Skip to content

Research at St Andrews

Ply, markedness and redundancy: new evidence for how Andean khipus encoded information

Research output: Research - peer-reviewArticle


Open Access permissions



School/Research organisations


Khipus are knotted-cord devices once used in the Andes for communication and recording information. Although numbers can be read on many khipus, it is unknown how other forms of data may have been recorded on the strings. Scholars currently debate whether elements of cord construction, such as the direction of ply, signified meaning on khipus and, if so, how. Testimony from an Aymara-speaking khipu maker, collected in 1895 by Max Uhle and recovered from Uhle's unpublished field notes, combined with the analysis of his actual khipu provides the first direct evidence that ply was a signifying element in khipus. Moreover, the evidence suggests that ply signified through a principle of markedness in which S ply corresponded to the unmarked (more valued) category while Z ply corresponded to the marked (less valued) category.


Original languageEnglish
Pages (from-to)643-648
JournalAmerican Anthropologist
Issue number3
Early online date5 Aug 2014
StatePublished - Sep 2014

    Research areas

  • Andes, Writing systems, Khipus, Ethnohistory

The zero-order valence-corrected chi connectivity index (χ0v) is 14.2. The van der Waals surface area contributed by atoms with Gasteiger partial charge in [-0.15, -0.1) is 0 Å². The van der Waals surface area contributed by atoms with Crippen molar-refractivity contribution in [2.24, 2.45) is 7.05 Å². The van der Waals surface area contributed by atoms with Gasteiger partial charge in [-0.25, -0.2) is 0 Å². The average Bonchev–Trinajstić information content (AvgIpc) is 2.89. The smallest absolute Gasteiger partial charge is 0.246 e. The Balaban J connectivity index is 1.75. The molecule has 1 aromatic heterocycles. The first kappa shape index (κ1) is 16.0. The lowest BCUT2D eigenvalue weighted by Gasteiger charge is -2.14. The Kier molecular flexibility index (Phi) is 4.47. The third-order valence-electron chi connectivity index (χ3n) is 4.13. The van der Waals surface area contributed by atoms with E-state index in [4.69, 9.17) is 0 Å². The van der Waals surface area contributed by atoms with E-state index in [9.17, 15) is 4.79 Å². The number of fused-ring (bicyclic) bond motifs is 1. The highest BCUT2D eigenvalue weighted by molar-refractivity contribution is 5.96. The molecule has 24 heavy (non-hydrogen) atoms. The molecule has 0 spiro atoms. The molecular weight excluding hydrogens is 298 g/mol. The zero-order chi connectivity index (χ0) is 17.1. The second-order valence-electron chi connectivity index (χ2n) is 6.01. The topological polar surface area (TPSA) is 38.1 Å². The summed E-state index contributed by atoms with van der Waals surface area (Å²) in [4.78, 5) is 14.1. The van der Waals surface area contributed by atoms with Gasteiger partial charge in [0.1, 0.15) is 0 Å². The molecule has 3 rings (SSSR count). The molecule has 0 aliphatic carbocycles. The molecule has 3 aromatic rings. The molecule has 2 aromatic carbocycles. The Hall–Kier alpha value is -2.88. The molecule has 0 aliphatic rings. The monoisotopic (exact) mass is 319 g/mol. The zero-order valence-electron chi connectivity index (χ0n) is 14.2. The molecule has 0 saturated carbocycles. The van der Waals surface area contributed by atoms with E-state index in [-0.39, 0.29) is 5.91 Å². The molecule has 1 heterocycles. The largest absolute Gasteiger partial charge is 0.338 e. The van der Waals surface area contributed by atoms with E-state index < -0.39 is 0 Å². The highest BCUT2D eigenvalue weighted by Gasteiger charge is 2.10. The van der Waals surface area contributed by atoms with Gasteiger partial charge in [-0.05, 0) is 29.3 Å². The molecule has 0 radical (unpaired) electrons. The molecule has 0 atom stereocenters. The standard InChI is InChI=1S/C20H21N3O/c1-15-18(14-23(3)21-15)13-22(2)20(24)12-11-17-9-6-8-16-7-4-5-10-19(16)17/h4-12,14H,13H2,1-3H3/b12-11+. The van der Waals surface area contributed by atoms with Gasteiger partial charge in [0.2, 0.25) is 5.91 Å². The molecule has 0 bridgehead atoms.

Discover related content
Find related publications, people, projects and more using interactive charts.

View graph of relations

Related by author

  1. The Chankas and the Priest: A Tale of Murder and Exile in Highland Peru

    Hyland, S. P. 25 May 2016 State College, PA USA: Pennsylvania State University Press. 224 p.

    Research output: ResearchBook

  2. Knot direction in a khipu/alphabetic text from the Central Andes

    Hyland, S. P., Ware, G. & Clark, M. 1 Jun 2014 In : Latin American Antiquity: A Journal for the Society of American Archaeology. 25, 2, p. 189-197 9 p.

    Research output: Research - peer-reviewArticle

  3. Gods of the Andes: an early Jesuit account of Inca religion and Andean Christianity

    Hyland, S. P. (ed.) 2011 Pennsylvania State University Press. 141 p. (Latin American Originals )

    Research output: ResearchBook

Related by journal

ID: 144994719